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Expanding Indian Youth's Access to Contraceptives

Strengthening Services and Improving the Quality of Care

In 1999, the world's 6 billionth baby was born in Bosnia. Last October, Baby 7 Billion took her first breaths in the Philippines.

While the 7 billionth baby was chosen symbolically by the United Nations, statistics suggest that he or she was most likely born in India. India is the second most populous country in the world and home to the highest number of babies born every minute—more than 50. In Uttar Pradesh State alone (the most populous in the nation), 11 babies are born each minute—a figure that is surpassed only by China as an entire nation. As a result, the Indian population today is close to 1.2 billion, about one-quarter of whom are adolescents, aged 10 to 19.

For girls in India, adolescence is all too often the window for marriage, when their options in life diminish rather than expand. In Jharkhand State, for example, approximately half of all girls are married by the age of 16. Moreover, one girl in four between ages 15 and 19 is either pregnant or has given birth.

Once married, girls are under immense pressure to prove their fertility by becoming pregnant, which puts their health at considerable risk. Without the availability of reproductive health counseling or services, few girls—or their husbands and families—fully understand the risks of early pregnancy. Even if they do, few have access to family planning services that would enable them to delay or space their pregnancies, thereby protecting their health and well-being.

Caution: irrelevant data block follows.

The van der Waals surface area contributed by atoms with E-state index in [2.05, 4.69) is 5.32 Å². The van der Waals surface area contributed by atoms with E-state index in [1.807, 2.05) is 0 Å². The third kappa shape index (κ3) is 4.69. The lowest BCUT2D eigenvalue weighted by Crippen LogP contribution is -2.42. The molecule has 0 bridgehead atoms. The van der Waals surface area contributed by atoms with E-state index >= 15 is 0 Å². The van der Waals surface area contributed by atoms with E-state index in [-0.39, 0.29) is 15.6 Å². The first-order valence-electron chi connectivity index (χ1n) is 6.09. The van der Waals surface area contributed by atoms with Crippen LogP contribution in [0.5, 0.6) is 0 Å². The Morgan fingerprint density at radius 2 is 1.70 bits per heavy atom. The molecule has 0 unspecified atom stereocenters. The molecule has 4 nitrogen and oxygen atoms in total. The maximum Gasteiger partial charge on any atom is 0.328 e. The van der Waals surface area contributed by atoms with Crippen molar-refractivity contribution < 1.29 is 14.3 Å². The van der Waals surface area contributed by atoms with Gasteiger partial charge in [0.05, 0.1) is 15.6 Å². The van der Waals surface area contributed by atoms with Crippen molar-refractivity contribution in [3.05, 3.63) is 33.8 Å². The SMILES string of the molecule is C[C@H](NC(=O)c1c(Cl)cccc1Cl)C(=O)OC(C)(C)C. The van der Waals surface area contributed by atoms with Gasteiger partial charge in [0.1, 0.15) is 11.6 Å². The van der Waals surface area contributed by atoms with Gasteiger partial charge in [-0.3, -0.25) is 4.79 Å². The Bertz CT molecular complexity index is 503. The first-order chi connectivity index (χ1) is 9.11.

EngenderHealth is working in Jharkhand State to improve the health and rights of adolescents, by improving the quality of sexual and reproductive health services there. Previously, health clinics did not adequately meet the unique needs of youths. Some facilities were open at hours that were inconvenient for adolescents, and health providers harbored cultural biases that hampered the provision of quality services, even for young married couples who may not have had their first child yet.

In a recent study, 40% of youths in India said they do not seek out contraception because they are too embarrassed to ask for it. The study also revealed a general low level of knowledge about sexual health in India and a lack of empowerment to obtain more information.

To improve health among youths as part of the Adolescent Reproductive and Sexual Health (ARSH) program, EngenderHealth works with local health clinics to adapt their services to make young people, married and unmarried alike, feel welcome and comfortable. EngenderHealth also trains "master trainers" who have the capacity to train others to provide youth-friendly services, such as Dr. S.P. Singh, a dedicated medical officer and trained ARSH provider in Jaynagar.

Before receiving EngenderHealth training, Dr. Singh was hesitant to speak with elders in the community about adolescent reproductive and sexual health, as he feared how they would react to talking openly about such issues. But after receiving EngenderHealth training, he felt empowered to speak out and make health services available to youth.

Today, Dr. Singh answers questions from the community on unprotected sex, unsafe abortion, as well as the health risks related to early marriage and pregnancy, such as anemia. As a local expert, Dr. Singh understands the many important cultural and social factors at play in his community, making him well-positioned to meet the needs of its youths.

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